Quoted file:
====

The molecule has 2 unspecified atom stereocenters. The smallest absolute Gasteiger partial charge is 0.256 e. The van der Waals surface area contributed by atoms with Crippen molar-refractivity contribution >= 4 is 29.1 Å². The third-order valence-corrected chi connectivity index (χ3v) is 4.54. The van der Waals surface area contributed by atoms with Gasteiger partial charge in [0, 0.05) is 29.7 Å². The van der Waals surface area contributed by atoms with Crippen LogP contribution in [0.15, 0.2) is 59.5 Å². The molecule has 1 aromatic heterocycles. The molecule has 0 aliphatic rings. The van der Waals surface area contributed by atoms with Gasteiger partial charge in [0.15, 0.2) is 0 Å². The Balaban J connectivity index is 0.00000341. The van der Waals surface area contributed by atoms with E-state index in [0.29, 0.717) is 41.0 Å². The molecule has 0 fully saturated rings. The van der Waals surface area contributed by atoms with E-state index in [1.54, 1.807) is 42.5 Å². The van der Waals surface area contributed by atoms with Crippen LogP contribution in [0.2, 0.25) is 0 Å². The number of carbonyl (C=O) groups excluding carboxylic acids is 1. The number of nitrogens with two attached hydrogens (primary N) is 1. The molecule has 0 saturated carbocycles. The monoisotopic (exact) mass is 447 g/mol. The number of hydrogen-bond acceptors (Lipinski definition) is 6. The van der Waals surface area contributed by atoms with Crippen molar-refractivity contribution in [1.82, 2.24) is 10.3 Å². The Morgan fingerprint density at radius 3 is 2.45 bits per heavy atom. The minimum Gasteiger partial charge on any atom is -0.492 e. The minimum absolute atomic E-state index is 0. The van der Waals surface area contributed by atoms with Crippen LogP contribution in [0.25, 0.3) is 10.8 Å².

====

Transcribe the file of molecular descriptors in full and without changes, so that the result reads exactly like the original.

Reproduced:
The molecule has 2 unspecified atom stereocenters. The smallest absolute Gasteiger partial charge is 0.256 e. The van der Waals surface area contributed by atoms with Crippen molar-refractivity contribution >= 4 is 29.1 Å². The third-order valence-corrected chi connectivity index (χ3v) is 4.54. The van der Waals surface area contributed by atoms with Gasteiger partial charge in [0, 0.05) is 29.7 Å². The van der Waals surface area contributed by atoms with Crippen LogP contribution in [0.15, 0.2) is 59.5 Å². The molecule has 1 aromatic heterocycles. The molecule has 0 aliphatic rings. The van der Waals surface area contributed by atoms with Gasteiger partial charge in [0.15, 0.2) is 0 Å². The Balaban J connectivity index is 0.00000341. The van der Waals surface area contributed by atoms with E-state index in [0.29, 0.717) is 41.0 Å². The molecule has 0 fully saturated rings. The van der Waals surface area contributed by atoms with E-state index in [1.54, 1.807) is 42.5 Å². The van der Waals surface area contributed by atoms with Crippen LogP contribution in [0.2, 0.25) is 0 Å². The number of carbonyl (C=O) groups excluding carboxylic acids is 1. The number of nitrogens with two attached hydrogens (primary N) is 1. The molecule has 0 saturated carbocycles. The monoisotopic (exact) mass is 447 g/mol. The number of hydrogen-bond acceptors (Lipinski definition) is 6. The van der Waals surface area contributed by atoms with Crippen molar-refractivity contribution in [1.82, 2.24) is 10.3 Å². The Morgan fingerprint density at radius 3 is 2.45 bits per heavy atom. The minimum Gasteiger partial charge on any atom is -0.492 e. The minimum absolute atomic E-state index is 0. The van der Waals surface area contributed by atoms with Crippen LogP contribution in [0.25, 0.3) is 10.8 Å².